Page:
Huang, J.W. and Cunnigham, S.D. 1996. Lead phytoextraction: species variation in lead uptake and translocation. New Phytologist 134: 75-84.
International Labour Office. 1999. Social and labour issues in small-scale mines. Report for the Tripartite meeting on social and labour issues in small-scale mines. Geneva, 17-22 May.
Malm, O. 2001. Autismo Ã© associado a uso excessive de vacinas (in Portuguese). CÃ®encia Hoje 30: 17-18.
Meagher, R.B., Rugh, C.L., Kandasamy, M.K., Gragson, G. and Wang, N.J. 2000. Engineered phytoremediation of mercury pollution in soil and water using bacterial genes. In Phytoremediation of Contaminated Soil and Water (eds. N.Terry and G.Banuelos) pp 201-219 (CRC Press, Florida).
Moreno, F.N., Anderson, C.W.N., Stewart, R.B., Robinson, B.H., Nomura, R., Ghomshei, M. and Meech, J.A. 2005. Effect of thioligands on plant-Hg accumulation and volatilisation from mercury-contaminated mine tailings. Plant and Soil 275: 233-246.
Robinson, B.H., Banuelos, G.S., Conesa, H.M., Evangelou, M.W.H. and Schulin, R. 2009. The phytomanagement of trace elements in soil. Critical Reviews in Plant Science 28: 240-266.
Robinson, B., Green, S., Mills, T., Clothier, B., van der Velde, M., Laplane, R., Fung, L., Deurer, M., Hurst, S., Thayalakumaran, T. and van den Dijssel, C. 2003. Phytoremediation: using plants as biopumps to improve degraded environments. Australian Journal of Soil Research 41: 599-611.
Robinson, B.H., Brooks, R.R., Howes, A.W., Kirkman, J.H. and Gregg, P.E.H. 1997. The potential of the high-biomasss nickel hyperaccumulator Berkheya coddiii for phytoremediation and phytomining. Journal of Geochemical Exploration 60: 115-126.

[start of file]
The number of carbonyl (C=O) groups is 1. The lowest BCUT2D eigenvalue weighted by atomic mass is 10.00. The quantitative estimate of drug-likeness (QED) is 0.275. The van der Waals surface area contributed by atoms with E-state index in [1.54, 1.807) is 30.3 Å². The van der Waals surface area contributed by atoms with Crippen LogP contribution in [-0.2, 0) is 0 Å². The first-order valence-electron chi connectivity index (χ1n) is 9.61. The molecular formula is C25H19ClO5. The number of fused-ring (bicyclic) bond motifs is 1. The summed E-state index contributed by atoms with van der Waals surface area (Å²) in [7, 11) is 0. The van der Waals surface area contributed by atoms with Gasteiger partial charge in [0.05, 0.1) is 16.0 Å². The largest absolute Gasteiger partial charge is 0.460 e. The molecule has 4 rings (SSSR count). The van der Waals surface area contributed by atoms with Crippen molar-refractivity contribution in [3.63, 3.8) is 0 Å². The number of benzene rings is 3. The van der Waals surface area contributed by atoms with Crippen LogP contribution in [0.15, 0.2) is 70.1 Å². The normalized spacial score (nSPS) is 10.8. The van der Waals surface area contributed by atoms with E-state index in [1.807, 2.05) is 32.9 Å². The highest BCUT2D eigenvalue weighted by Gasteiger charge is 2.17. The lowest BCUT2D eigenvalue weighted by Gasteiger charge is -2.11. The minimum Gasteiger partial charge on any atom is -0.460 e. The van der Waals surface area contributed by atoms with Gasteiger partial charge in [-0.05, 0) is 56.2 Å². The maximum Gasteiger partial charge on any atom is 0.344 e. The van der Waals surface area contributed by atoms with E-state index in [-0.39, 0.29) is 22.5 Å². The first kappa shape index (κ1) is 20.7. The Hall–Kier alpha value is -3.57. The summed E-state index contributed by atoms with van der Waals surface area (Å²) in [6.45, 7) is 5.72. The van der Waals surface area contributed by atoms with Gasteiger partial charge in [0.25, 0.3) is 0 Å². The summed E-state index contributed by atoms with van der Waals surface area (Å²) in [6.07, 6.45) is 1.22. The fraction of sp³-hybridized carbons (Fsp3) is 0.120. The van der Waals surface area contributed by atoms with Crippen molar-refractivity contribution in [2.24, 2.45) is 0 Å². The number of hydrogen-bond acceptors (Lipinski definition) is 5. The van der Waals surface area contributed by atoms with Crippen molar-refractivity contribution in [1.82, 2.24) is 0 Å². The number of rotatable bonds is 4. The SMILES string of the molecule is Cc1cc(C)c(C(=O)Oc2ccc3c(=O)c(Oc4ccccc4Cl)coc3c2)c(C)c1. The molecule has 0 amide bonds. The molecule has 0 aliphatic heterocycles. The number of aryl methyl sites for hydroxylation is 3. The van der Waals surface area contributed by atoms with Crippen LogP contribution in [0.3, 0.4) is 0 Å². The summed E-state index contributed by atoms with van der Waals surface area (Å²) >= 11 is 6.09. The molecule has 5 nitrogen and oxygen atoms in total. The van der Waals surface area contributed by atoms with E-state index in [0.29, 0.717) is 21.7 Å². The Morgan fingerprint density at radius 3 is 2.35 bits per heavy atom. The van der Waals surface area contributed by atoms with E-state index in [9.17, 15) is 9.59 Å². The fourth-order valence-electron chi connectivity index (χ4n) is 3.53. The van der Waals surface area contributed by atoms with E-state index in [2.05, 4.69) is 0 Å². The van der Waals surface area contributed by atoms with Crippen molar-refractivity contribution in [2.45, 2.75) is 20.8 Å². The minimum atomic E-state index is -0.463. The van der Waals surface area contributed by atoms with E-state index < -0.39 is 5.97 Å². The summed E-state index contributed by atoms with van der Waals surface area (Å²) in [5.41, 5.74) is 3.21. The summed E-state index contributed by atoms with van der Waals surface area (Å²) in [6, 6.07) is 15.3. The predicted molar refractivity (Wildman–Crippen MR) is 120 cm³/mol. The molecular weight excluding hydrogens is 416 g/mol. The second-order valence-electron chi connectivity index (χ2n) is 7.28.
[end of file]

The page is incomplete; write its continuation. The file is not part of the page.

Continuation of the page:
Salt, D.E, Blaylock, M., Kumar, N.P.B.A., Dushenkov, V., Ensley, B., Chet, I. and Raskin, I. 1995. Phytoremediation: a novel strategy for the removal of toxic metals from the environment using plants. Biotechnology 13: 468-474.
Veiga, M.M., Meech, J.A. and Hypolito, R. 1995. Educational measures to address Hg pollution from gold mining activities in the Amazon. Ambio 24(4): 216-220.
Veiga, M.M. and Hinton, J.J. 2002, Abandoned Artisanal Gold Mines in the Brazilian Amazon: A Legacy of Mercury Pollution. Natural Resources Forum 26: 13-24.
How to Cite
LicenseSubmission of a manuscript implies: that the work described has not been published before (except in the form of an abstract or as part of a published lecture, or thesis) that it is not under consideration for publication elsewhere; that if and when the manuscript is accepted for publication, the authors agree to automatic transfer of the copyright to the publisher.
This work is licensed under a Creative Commons Attribution-NonCommercial 4.0 International License.
Scientific Journal by Eko Handayanto is licensed under a Creative Commons Attribution 4.0 International License.
Based on a work at http://www.ub.ac.id.
Permissions beyond the scope of this license may be available at http://www.ircmedmind.ub.ac.id.